FAITH AND FAMILY — WWII Veteran honored with French Medal: Fred Brown clung to family, brotherhood through tumultuous fight
GROVES — Fred Brown had never been in an airplane. In April 1943, he volunteered to jump out of one.
Drawn by the challenge and the cool looking boots, Brown became a paratrooper in the 517th Parachute Regimental Combat Team for the United States Army, spinning him into the dangerous journey of World War II.
Fast forward 70 years, and the young man who had never stepped foot in an airplane has become a decorated veteran. Thursday, he added one of the most prestigious French awards to his belt — the medal of Knight in the French Order of the Legion of Honor.
Alexis Andres, the Consul General of France in Houston, presented the medal to Brown Thursday at the Groves Activity Center. As the metal gleamed in its new spot on his jacket, Brown’s eyes glazed over as memories of the war wisped through his head.
“One thing I remember about the war, and what helped get me through it, was brotherhood,” Brown said. “When you’re fighting a war, you make a lot of friendships you never forget after going through combat together.”
Brown said the brotherhood that he had will always hold a special place in his heart, as will the memories of his family.
In 1943, Brown was drafted only weeks after meeting the love of his life, Verda Verdis Scott Brown— a young woman who vowed to wait for his return.
“When I got home, my wife told me she would wait for me,” he said. “She did and we got two beautiful daughters out of it. She was a great wife, she died in 2006 but I remember thinking of her during the war and I missed her. I knew I had to make it home to her.”
Brown said he also missed Port Arthur, a city that has been home to him since 1936.
“I love Port Arthur,” he said. “When I die, I want my ashes cremated and spread over the city. I just love Port Arthur.”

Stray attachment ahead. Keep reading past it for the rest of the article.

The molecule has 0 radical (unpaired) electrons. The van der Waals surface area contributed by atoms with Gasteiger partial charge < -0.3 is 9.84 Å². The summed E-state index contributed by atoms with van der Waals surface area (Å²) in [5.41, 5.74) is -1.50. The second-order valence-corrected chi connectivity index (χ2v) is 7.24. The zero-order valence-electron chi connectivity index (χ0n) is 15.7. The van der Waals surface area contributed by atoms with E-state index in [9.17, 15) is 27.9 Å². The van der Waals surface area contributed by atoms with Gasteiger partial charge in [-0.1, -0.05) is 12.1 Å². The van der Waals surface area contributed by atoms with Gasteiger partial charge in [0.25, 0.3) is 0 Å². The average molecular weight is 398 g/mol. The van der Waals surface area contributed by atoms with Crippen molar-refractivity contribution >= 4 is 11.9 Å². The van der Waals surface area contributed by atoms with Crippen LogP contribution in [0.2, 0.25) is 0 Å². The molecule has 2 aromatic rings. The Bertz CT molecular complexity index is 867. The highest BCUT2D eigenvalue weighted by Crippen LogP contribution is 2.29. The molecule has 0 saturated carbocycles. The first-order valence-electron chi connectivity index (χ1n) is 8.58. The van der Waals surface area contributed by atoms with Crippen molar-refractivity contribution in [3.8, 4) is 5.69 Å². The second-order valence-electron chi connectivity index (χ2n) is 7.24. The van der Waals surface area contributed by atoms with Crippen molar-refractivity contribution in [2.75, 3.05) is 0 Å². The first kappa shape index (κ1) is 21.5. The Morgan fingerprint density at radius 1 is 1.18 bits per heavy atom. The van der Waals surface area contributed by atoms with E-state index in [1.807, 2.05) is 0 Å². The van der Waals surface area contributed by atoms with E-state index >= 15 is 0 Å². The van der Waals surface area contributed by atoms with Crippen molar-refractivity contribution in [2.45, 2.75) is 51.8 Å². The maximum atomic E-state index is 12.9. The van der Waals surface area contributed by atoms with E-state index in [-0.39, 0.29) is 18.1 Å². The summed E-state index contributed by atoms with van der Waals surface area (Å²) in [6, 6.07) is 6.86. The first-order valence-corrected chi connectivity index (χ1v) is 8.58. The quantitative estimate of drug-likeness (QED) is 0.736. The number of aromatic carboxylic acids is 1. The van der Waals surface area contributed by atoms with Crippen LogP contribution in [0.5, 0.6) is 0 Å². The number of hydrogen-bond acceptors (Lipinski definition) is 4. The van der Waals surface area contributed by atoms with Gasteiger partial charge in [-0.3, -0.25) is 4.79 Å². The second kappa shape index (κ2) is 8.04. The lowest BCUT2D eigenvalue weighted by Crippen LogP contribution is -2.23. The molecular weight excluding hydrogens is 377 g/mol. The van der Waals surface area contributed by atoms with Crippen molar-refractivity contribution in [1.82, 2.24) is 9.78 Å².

Sitting in his chair, friends and family surrounding him, including his two daughters Lois and Becky Gregory, Brown looked back on every close call that almost kept him from the life he lives now.
“I had so many opportunities to have been killed,” he said. “But it didn’t happen. I think about that all the time, it’s always on my mind.”
Brown fought in Italy before parachuting into Southern France. He fought German forces for 90 days during the battle for Col de Braus and the liberation of Sospel in the Maritime Alps.
Among other service medals, Brown also received the U.S. Bronze Star Medal for his bravery during the Battle of Manhay at the Battle of the Bulge. He also participated in the Rhineland Campaign that secured a route for the Allies into Germany near the end of the war.
Brown said with every fight, he wondered why the men next to him fell and he remained. A question he still has no answer to today.
He chalks it up to faith and guidance.
Upon returning home from the war, not yet 21 years old, Brown returned to Port Arthur with a new vigor and outlook on life. He married the love of his life within weeks and joined First Baptist Church where he became a deacon.
The longtime Port Arthur resident was active in Port Arthur civic affairs, a volunteer for the Lions Club and a longtime deacon at the First Baptist Church in Port Arthur. He is retired from DuPont Credit Union.
Brown also celebrated his 95th birthday Thursday.
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